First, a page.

By: Kyle Petersen
When Jason Isbell took the stage at the Township Auditorium this past Sunday, I wanted to tell you that it felt a little weird, mixed with a little sense of triumph. As if this was the apotheosis of the hard-touring rock ‘n’ roll musician done good, a story that countless musicians toiling in tour vans day in and day out could look up to and aspire to. I wish I could say that.
But the reality is, over the last few years Isbell seems to have matured seamlessly from seedy 300-person rock clubs to stately 3,000 seater auditoriums, and it felt surprisingly inevitable. Four years into sobriety and three years removed from the breakthrough success of 2013’s Southeastern, Isbell looked trim and dapper on stage, carrying himself with the air of a consummate, perhaps even slightly bored, professional. That’s not to say that the performance wasn’t amazing—after all, he is undisputedly one of the preeminent songwriters of his generation, with the kind of hotshot guitar skills and booming, soulful voice that would allow him to get away with songs as tenth as good. As he generally does these days, Isbell opened with a salvo of electric rock songs (including the old Drive-by Trucker Southern rock staple “Decoration Day” and the 2016 Americana Music Awards “Song of the Year” winner “24 Frames”) before switching to acoustic guitar and diving deep into his last two more songwriting-oriented efforts. The fact that the set is loaded with stunners (“Speed Trap Town,” “Cover Me Up,” “Alabama Pines”) helps, along with the fact that Isbell is at this point adept at balancing the more somber acoustic tunes with more sprightly ones like “Codeine” or “If It Takes a Lifetime.”
Still, there were relatively few moments or features that genuinely stuck out thanks to the unerring professional consistency. One notable element for sure, though, was the elegant, top-notch staging and lighting, a new feature for longtime Isbell fans. Backed by pseudo-stained glass windows and often bathed in multiple spotlights when he stepped out to take a solo, there was an element of grandeur to the proceedings which felt wholly new. Another great moment was the knowing inclusion of “Palmetto Rose,” a welcome nod to the audience with its South Carolina subject matter. And, ever so slightly, the genuine joy the bandleader seemed to take in the ostentatious stage interplay he had briefly with keyboard/accordionist Derry DeBorja on “Codeine” and then, later, with guitarist (and SC native) Sadler Vaden during a staged-but-electrifying guitar duel. That latter moment, which took place during an extended take on the gnarly and riveting “Never Gonna Change,” felt like the most significant addition to the band’s live show and allowed them to end the regular set with a bang.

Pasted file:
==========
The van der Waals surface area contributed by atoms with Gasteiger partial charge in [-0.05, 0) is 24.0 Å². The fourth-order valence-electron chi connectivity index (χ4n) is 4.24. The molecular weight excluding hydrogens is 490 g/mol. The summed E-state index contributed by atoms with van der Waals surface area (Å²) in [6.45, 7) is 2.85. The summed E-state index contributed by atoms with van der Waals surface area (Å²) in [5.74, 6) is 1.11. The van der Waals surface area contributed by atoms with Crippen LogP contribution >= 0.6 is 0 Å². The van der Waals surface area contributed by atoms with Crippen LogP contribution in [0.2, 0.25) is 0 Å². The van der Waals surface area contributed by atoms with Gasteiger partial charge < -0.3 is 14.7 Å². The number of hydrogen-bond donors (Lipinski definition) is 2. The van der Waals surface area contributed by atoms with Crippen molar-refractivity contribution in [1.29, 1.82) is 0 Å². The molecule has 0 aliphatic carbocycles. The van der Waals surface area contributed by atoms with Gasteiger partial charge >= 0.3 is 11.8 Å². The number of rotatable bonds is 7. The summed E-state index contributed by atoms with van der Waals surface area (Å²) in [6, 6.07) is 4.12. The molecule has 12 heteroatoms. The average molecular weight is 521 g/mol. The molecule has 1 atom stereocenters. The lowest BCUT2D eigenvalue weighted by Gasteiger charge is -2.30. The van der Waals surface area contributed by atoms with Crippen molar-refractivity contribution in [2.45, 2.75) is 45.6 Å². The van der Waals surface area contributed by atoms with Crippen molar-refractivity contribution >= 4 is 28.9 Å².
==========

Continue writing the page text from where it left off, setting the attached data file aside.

Perhaps the most telling moment, though, was when Isbell brought opener (and contemporary) Josh Ritter out during the encore to cover John Prine’s “Storm Windows.” Isbell briefly mentioned that he used to pay to go to Ritter’s show rather than bringing him on tour, an oblique reference to his newfound stature, but really it was the cover choice itself, along with the “Prine/Isbell” campaign ticket shirts at the merch table, that suggested the songwriter’s intended route in the coming decades. Having arrived at the upper echelon of the music world on his own terms and on the strength of his artistry, Isbell clearly intends to stay on that level with the consistency and persistence of his 70-year-old forbear.
And, judging by Sunday night’s show, that shouldn’t be a problem.